Despite their name, Arabian babblers never kiss and tell.
In an act often thought unique to humans, these birds go out of their way to hide from other birds during their (admittedly brief) sexual encounters, according to new research.
“The dominant male and female take so much effort to conceal their communication and the mating itself,” says Yitzchak Ben-Mocha, a graduate student at the Max Planck Institute for Ornithology and the lead author of a study published recently in Evolution and Human Behavior. “They sneak away, copulate, and come back.”
While many species of animals occasionally conceal their sexual antics, such acts usually involve subordinate or “beta” males, who have good reason to hide their trysts from more dominant and aggressive alpha males. But Ben-Mocha says Arabian babblers are the only species other than humans in which scientists have documented dominant males and females habitually conducting their affairs in private.
Ben-Mocha believes that social living is a key reason why the babblers hide their most explicit acts. Arabian babblers are cooperative breeders, meaning that while only the dominant, or “alpha,” male and female in the group typically breed, the rest of the social group pitches in with chick care by helping with feeding, defending territory, and scaring off potential predators.
Sex out in the open may bring conflict to the groups, especially if beta males try to get involved in the action. And among babblers, fights between males usually mean the eviction of the losing side. In other words, discretion may help to whitewash awkward social exchanges and maintain cooperation.
The researchers conducted their work in the Shezaf Nature Reserve in southern Israel near the Jordanian border over three breeding seasons, which occur sporadically after it rains in the desert areas the birds inhabit.
Ben-Mocha says that the researchers would usually wait until a female laid her first egg before following it around with cameras. Female Arabian babblers tend to lay one egg per day for four to six days, mating again soon after laying each egg to fertilize her next. During this period, the dominant male will usually stick close to her side, waiting for the right moment for a hidden tryst.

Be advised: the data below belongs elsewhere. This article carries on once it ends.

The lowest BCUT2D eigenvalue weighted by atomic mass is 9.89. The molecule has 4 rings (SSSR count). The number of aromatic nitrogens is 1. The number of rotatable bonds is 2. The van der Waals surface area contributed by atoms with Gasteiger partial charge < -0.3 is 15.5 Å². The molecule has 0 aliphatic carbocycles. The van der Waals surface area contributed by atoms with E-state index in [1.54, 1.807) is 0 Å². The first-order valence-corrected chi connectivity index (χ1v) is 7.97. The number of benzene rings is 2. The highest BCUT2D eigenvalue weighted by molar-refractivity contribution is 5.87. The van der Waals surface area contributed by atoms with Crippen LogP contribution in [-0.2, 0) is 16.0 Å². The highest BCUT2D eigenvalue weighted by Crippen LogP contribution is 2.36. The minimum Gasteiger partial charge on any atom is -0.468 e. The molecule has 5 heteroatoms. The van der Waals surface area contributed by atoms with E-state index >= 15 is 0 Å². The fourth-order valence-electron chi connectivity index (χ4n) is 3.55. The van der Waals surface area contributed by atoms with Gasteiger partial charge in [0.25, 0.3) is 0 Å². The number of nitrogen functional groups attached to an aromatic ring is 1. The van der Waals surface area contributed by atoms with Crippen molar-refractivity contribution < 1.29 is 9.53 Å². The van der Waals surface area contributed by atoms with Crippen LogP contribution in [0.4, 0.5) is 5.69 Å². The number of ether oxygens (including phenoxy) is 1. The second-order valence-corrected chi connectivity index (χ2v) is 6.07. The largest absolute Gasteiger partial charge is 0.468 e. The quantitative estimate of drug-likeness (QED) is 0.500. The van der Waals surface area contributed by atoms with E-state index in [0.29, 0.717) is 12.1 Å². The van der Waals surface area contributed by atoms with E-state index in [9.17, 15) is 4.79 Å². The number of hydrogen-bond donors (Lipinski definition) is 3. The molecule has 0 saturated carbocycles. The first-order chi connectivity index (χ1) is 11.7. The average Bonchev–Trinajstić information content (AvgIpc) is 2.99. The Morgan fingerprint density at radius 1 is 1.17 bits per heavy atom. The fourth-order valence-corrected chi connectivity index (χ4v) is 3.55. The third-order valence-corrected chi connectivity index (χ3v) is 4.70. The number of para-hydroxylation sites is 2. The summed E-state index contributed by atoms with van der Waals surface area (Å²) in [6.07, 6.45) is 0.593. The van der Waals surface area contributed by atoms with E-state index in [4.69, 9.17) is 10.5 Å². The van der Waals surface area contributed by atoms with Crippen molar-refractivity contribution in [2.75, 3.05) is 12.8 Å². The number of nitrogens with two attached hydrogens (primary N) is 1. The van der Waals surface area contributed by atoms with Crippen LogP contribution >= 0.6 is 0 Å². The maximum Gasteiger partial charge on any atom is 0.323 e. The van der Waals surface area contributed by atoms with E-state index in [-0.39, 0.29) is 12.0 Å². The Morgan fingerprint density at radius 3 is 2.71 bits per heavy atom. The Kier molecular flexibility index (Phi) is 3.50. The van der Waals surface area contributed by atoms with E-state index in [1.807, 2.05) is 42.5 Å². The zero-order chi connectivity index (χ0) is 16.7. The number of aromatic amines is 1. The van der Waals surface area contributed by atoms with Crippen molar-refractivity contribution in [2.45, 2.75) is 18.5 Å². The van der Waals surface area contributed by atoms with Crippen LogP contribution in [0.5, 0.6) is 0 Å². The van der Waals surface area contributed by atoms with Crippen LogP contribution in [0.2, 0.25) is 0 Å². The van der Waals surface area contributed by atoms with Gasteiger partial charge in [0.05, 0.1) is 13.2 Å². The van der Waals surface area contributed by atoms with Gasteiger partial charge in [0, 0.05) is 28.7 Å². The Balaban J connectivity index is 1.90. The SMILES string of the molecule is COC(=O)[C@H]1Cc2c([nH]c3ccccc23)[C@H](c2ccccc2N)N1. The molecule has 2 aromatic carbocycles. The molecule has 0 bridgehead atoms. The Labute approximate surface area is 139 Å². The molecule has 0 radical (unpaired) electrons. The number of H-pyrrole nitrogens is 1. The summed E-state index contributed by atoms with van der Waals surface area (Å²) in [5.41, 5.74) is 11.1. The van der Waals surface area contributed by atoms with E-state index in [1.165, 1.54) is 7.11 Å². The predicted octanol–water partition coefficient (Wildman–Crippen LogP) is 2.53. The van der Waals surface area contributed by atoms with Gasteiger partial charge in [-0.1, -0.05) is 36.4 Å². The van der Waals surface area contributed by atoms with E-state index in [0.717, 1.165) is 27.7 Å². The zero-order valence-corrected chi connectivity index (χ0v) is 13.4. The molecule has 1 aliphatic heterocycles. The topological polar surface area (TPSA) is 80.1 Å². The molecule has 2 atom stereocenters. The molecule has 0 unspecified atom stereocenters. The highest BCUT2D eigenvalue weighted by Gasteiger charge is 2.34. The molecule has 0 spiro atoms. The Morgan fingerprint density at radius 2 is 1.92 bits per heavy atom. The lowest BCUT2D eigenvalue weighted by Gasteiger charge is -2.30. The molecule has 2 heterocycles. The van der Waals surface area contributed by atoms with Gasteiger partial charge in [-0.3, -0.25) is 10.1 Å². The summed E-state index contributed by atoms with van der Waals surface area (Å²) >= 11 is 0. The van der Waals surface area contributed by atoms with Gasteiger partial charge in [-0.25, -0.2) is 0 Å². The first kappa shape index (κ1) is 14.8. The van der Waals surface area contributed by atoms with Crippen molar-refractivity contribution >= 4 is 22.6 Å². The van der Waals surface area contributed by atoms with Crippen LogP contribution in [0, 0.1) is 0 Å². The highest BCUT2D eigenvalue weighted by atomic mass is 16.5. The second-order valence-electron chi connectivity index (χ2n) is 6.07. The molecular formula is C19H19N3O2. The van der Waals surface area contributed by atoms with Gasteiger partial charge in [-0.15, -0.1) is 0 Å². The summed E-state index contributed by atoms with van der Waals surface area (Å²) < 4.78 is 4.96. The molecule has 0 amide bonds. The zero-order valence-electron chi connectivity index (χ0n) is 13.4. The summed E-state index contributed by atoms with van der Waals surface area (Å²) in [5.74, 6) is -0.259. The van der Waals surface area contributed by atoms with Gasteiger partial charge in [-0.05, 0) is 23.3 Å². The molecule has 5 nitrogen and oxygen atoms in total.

Once the time is ripe, one of them sneaks off somewhere only the partner can see it. Ben-Mocha says that the male will sometimes signal his intent by picking up an arbitrary item like a stick, eggshell, or piece of food in his beak and waving it back and forth. Then the pair hops off behind a bush, or far enough away that the rest of the group can’t see them.
Their tender moments are brief — they copulate once or a few times before reappearing on the scene minutes later, as if nothing happened.
The way these birds copulate draws an interesting parallel to humans, who are also cooperative breeders, says Ben-Mocha, who is also affiliated with the Max Planck Institute’s evolutionary anthropology department.
Ben-Mocha says that the important thing to highlight is that both humans, and possibly Arabian babblers, don’t hide the fact that sex is occurring, but merely the act itself.
“It’s mostly about concealing the stimulus, and not the fact that it happens,” he says.
He believes that humans do it for the same reason as the birds: to protect exclusive mating relationships with partners while maintaining cooperation with others in the group. This, he says, is a lot easier to do without the visual stimulus of actually watching others mate, which could lead to social conflicts and cause the group’s cooperation to break down.
“It helps us to maintain cooperation, while at the same time maintaining exclusive mating relationships with our partners,” he says.
Birds' private lives
Ben-Mocha says that it’s possible that other bird species like Florida scrub-jays also conceal sex even between dominant members, but to date his is the only study published describing this behavior in animals.
Walt Koenig, visiting senior scientist at the Cornell University Lab of Ornithology, says that he is glad someone has finally written about this interesting subject, one he would like to have written about himself.
Acorn woodpeckers also conceal sex, Koenig says. In fact, in the roughly four decades in which he’s studied the birds, he can’t remember ever seeing them in the act. He thinks a possible reason for secretive affairs in woodpeckers, which are also cooperative breeders, may have to do with unfaithful females hiding the true paternity of their young.
Ben-Mocha counters that this hypothesis is unlikely, as females will mate with subordinate males only after the egg laying is done, so the betas shouldn’t be under any illusion about being the fathers.
But even if they are, he says that hiding the visual stimulus of sex with the betas would still serve to maintain cooperation in the group. If the alpha doesn’t see what’s going on, the beta males won’t be chased out of the group for such a rendezvous.
Regardless of the reasons, one thing is certainly clear: Even babbler society has its intrigue and affairs.